About Us | Contact Us
View Cart

Fraudulent Correspondence Continues

By Dan Hadaway | Monday, December 7, 2009 - Leave a Comment

The Federal Deposit Insurance Corporation (FDIC) is reminding financial institutions, businesses and consumers that fraudulent correspondence claiming to be from the FDIC continues to be mailed, faxed and e-mailed in the United States and other countries. The correspondence uses various techniques to gain the trust of recipients in hopes they will provide sensitive personal information, including bank account numbers, that can be used to steal money and other assets. Recipients should NOT, under any circumstances, respond to the fraudulent requests. Institutions also are encouraged to inform customers that fraud artists may use the names of the FDIC and other government agencies and to take appropriate precautions.

The criminals, knowing that people trust the FDIC name, have duplicated the official logo and seal in fraudulent letters, forms, certificates and other correspondence. Recent examples have included invoices, bills, transfer forms, guarantees, endorsements, and confirmations of stock and investment purchases. In some cases, recipients were asked to complete fraudulent forms and return them by fax or e-mail. In other cases, recipients were asked to remit funds via check or wire transfer service.

The FDIC rarely sends unsolicited bills or other similar documents to financial institutions, businesses and consumers. In particular, the FDIC does not send unsolicited correspondence asking for sensitive personal information, including bank account information. Anyone receiving such correspondence should contact the FDIC immediately by calling toll-free at 1-877-ASK-FDIC (1-877-275-3342) or by e-mailing to [email protected]. Do not use contact information listed for the FDIC in the correspondence because it is likely to be falsified.

Information about counterfeit items, cyber-fraud incidents and other fraudulent activity may be forwarded to the FDIC’s Cyber-Fraud and Financial Crimes Section, 550 17th Street, N.W., Room F-3054, Washington, D.C. 20429, or transmitted electronically to [email protected]. Questions related to fraudulent correspondence, deposit insurance or consumer issues should be submitted to the FDIC using an online form that can be accessed at https://www2.fdic.gov/starsmail/index.asp.


Original notice posted by the FDIC: Special Alert: SA-200-2009


 

Latest News
    Another awareness poster for YOUR customers (and users).  Now that we have our own employees aware, maybe it’s time to start posting content for our customers! Download the large versions here: Awareness Poster (Portrait) Awareness Poster (Landscape)   You are welcome to print out and distribute this around your office. Interested in one of ours […]
    Questions about China’s new disclosure laws only highlight the uncertainty about disclosure in general… An article review. China recently made waves in the security world by announcing a new set of data security laws, one of which has added new fuel to a long running debate: how and when should security vulnerabilities be disclosed…and to […]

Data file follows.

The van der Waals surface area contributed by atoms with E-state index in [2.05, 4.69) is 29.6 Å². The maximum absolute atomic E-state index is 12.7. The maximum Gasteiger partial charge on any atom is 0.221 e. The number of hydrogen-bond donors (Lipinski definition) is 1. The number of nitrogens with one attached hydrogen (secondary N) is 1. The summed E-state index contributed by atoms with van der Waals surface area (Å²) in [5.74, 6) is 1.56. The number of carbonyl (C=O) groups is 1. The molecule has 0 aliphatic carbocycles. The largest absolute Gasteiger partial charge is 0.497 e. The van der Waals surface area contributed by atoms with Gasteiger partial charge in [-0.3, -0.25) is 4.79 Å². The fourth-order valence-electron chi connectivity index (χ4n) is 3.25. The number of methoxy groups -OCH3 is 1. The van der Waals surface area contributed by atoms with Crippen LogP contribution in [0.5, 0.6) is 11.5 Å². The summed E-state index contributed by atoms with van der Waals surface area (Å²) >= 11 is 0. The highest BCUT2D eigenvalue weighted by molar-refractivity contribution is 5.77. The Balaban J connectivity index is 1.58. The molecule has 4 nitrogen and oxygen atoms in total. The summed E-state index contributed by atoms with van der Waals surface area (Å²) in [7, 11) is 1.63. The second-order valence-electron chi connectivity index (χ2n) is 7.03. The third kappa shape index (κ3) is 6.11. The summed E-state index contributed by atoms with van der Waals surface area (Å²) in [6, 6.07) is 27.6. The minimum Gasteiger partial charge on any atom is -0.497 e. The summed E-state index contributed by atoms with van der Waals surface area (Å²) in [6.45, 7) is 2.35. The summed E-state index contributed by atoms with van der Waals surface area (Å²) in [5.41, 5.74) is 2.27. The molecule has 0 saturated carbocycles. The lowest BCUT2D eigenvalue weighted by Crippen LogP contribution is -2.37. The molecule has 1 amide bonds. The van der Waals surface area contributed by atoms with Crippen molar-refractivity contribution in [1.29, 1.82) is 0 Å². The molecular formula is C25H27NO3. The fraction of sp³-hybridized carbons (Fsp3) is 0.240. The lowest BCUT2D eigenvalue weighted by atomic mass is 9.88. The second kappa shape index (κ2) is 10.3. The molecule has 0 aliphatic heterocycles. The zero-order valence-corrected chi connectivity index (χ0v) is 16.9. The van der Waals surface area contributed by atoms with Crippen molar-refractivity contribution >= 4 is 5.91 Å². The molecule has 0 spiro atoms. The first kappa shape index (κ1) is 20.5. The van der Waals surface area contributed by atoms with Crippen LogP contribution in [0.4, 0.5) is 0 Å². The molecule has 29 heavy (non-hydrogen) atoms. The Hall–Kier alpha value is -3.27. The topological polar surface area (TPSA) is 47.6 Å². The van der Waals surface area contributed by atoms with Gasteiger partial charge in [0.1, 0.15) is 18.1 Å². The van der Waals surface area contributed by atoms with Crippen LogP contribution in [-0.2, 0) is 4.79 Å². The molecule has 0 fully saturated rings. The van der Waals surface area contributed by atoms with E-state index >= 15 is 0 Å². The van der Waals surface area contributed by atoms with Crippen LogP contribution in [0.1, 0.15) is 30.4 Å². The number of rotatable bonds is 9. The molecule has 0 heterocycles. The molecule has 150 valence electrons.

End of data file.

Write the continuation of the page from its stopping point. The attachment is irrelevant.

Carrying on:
Four Conditions … …For Why a Network Can be Anything But a Network! Another one of those Dan’s New Leaf Posts, meant to inspire thought about IT Governance . . . . I have to admit that infotex is being called into engineering meetings with larger organizations these days that are NOT community based banks.  We […]
    Another awareness poster for YOUR customers (and users).  Now that we have our own employees aware, maybe it’s time to start posting content for our customers! Download the large versions here: Awareness Poster (Portrait) Awareness Poster (Landscape)   You are welcome to print out and distribute this around your office. Interested in one of ours […]
    If Zero days need Zero clicks, are there any secure devices in the mix? Tanvee Dhir explores the Pegasus spyware. Another technical post, meant to inspire thought about IT Governance . . . . Introduction Over the past couple of weeks, we have seen multiple stories regarding a powerful piece of spyware called Pegasus sold […]
    Our Lead Non-Technical Auditor takes a look at the new AIO Guidance… Architecture, Infrastructure, and Operations (AIO) is the latest booklet released by the Federal Financial Institutions Examination Council (FFIEC) in their line of  IT Examination Handbooks. It is an update to their 2004 Operations booklet and, as the name implies, expands into the areas […]
    Another awareness poster for YOUR customers (and users).  Now that we have our own employees aware, maybe it’s time to start posting content for our customers! Download the large versions here: Awareness Poster (Portrait) Awareness Poster (Landscape)   You are welcome to print out and distribute this around your office. Interested in one of ours […]
    Many organizations still fail to consider the unique risks posed by cloud computing… An article review. Last month thousands of Western Digital MyCloud device owners learned about the risks of cloud-based solutions the hard way: their data had been wiped remotely due to a flaw in the internet-facing component of their external hard drives. While […]
    infotex does not use Kaseya… We are protecting our Clients! Another blog post meant to inspire thought about IT Governance . . . . To all infotex managed security service Clients: As you may be aware there was a large ransomware attack recently that leveraged a remote management tool called Kaseya that is used by many […]
    While we’re not a news service, we often use current events to comment on trends and our services. This blog is intended to get people thinking about topics and trends in Technology Risk Management, through our article reviews, as well as through original blog articles about current events and our MSSP services (such as our […]